UK accounting software firm Sage has restructured its local presence to better penetrate the mid-market where it sees lots of future potential.
The company recently acquired another software supplier, Tetra, and plans to discard that name in Australia to build brand awareness of Sage.
Sage will now operate with two principal divis-ions, Sage Distribution Australia (SDA) and Sage International. The two divisions will target small- and medium-sized businesses respectively.
Sage's general manager, Brett Mundell, said the company was considering application service provider (ASP) opportunities, but only in the mid-range business sector. SDA has no plans for ASP involvement with SME companies, he said.
SDA has doubled the number of its resellers since last year and plans to add even more to its channel, he added.
`We wanted 200 resellers by the end of 2000. We'll easily get that,' he said.
SDA managing director John Marshall said that even with the existing SME accounting packages (MYOB, Quicken) there are still about 250,000 small businesses not using any sort of accounting software. These businesses have been identified as SDA's main target, he added.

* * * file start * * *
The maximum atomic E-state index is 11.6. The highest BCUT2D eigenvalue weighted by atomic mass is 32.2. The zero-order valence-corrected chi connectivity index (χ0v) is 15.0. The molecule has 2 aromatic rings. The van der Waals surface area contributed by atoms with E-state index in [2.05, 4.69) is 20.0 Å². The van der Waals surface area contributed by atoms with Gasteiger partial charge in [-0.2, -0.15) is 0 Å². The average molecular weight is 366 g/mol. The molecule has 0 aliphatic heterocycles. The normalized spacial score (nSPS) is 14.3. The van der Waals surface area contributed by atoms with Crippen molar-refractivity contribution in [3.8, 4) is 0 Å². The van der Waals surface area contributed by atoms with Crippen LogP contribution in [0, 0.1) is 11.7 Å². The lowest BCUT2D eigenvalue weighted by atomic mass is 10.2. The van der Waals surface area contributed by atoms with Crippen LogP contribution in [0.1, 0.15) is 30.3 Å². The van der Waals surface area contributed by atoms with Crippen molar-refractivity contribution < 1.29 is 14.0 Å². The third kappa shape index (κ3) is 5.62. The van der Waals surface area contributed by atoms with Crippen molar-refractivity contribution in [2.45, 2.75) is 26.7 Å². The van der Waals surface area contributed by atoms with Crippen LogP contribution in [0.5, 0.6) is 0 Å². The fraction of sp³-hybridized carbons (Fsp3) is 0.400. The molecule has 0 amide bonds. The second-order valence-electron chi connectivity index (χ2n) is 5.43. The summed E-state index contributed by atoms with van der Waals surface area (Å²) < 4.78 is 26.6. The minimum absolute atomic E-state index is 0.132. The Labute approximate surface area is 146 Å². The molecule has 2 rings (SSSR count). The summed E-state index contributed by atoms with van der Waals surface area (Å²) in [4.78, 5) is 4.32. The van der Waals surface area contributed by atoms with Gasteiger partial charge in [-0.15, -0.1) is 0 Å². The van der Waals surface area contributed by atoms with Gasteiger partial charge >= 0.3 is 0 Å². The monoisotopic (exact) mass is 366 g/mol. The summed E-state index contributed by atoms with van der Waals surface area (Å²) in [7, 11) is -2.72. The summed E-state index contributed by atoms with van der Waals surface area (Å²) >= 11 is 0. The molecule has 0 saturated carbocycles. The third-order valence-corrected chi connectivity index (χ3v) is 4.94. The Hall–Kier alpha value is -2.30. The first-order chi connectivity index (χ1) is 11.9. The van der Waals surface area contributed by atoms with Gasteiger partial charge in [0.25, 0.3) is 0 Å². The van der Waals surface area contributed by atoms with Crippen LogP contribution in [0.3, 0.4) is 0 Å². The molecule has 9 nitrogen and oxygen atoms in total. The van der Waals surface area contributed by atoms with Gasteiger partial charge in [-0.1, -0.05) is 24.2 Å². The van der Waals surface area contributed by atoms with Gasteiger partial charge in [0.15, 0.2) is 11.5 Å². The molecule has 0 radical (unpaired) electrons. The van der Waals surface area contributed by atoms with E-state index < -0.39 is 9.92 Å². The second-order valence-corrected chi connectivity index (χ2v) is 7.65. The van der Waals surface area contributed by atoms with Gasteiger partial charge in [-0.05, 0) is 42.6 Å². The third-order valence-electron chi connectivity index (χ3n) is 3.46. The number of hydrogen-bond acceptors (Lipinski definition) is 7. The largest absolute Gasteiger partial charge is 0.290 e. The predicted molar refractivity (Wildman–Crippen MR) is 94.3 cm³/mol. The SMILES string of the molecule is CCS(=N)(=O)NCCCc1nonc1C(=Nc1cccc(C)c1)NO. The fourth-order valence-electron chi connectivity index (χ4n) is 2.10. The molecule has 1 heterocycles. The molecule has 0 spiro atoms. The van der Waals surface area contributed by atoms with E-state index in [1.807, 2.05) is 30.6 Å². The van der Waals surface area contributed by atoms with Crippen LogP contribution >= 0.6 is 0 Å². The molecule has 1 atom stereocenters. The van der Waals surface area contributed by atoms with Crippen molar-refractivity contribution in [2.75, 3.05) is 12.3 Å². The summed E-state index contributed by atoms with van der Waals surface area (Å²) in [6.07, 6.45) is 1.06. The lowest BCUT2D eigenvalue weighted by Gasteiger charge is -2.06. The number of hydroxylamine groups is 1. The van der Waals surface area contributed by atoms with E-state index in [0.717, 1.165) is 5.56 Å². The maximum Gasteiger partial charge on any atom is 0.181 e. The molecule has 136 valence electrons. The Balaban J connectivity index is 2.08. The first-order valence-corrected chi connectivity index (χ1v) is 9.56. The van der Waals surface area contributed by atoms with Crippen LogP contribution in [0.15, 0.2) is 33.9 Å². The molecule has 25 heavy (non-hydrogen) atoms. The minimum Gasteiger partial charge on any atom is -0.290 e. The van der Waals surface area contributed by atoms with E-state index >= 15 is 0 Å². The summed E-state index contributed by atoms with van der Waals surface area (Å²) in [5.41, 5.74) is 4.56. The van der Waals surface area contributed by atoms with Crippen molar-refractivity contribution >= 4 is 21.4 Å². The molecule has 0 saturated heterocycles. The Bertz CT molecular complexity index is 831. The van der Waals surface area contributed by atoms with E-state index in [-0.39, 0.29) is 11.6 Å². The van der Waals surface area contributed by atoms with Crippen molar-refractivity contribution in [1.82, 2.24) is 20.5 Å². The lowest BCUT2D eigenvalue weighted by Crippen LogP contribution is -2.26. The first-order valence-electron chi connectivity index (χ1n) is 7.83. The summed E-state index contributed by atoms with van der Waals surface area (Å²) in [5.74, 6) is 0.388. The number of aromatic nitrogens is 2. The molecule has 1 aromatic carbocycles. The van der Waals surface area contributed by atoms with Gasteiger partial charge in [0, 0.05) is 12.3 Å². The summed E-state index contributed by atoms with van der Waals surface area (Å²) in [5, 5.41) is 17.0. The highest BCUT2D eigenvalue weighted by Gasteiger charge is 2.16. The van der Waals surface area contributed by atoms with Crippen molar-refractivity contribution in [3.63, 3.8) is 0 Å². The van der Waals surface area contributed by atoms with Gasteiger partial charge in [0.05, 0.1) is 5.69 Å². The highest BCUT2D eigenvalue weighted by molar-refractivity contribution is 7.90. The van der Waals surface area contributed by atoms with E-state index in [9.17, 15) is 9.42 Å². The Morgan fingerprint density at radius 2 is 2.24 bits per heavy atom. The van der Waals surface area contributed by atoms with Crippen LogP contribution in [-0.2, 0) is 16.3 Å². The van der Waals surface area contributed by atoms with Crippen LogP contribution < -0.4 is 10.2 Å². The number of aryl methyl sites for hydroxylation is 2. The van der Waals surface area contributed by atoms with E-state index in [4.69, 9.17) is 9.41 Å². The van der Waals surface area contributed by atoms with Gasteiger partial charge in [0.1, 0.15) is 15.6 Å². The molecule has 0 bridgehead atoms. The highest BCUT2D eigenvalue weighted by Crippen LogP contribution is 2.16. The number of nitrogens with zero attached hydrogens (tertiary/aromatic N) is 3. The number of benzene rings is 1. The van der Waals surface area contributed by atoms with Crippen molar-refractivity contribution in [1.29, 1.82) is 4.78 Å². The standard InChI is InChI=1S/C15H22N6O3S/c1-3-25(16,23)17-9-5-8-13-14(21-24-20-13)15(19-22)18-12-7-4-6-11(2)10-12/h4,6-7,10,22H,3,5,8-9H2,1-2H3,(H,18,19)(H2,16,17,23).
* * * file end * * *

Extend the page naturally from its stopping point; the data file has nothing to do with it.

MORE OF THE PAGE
Sage will release its first GST-'friendly' accountancy software package in January, but the package won't be fully compliant with the Australian tax system until after June 28 next year, said Marsall.
Until then, versions of Sage's accounting software package will provide `traditional' GST calculations.
`Australia's GST system will be far more complex,' Marshall warned. The company will not change prices (ranging from $299 to $10,000) according to software upgrades, he said.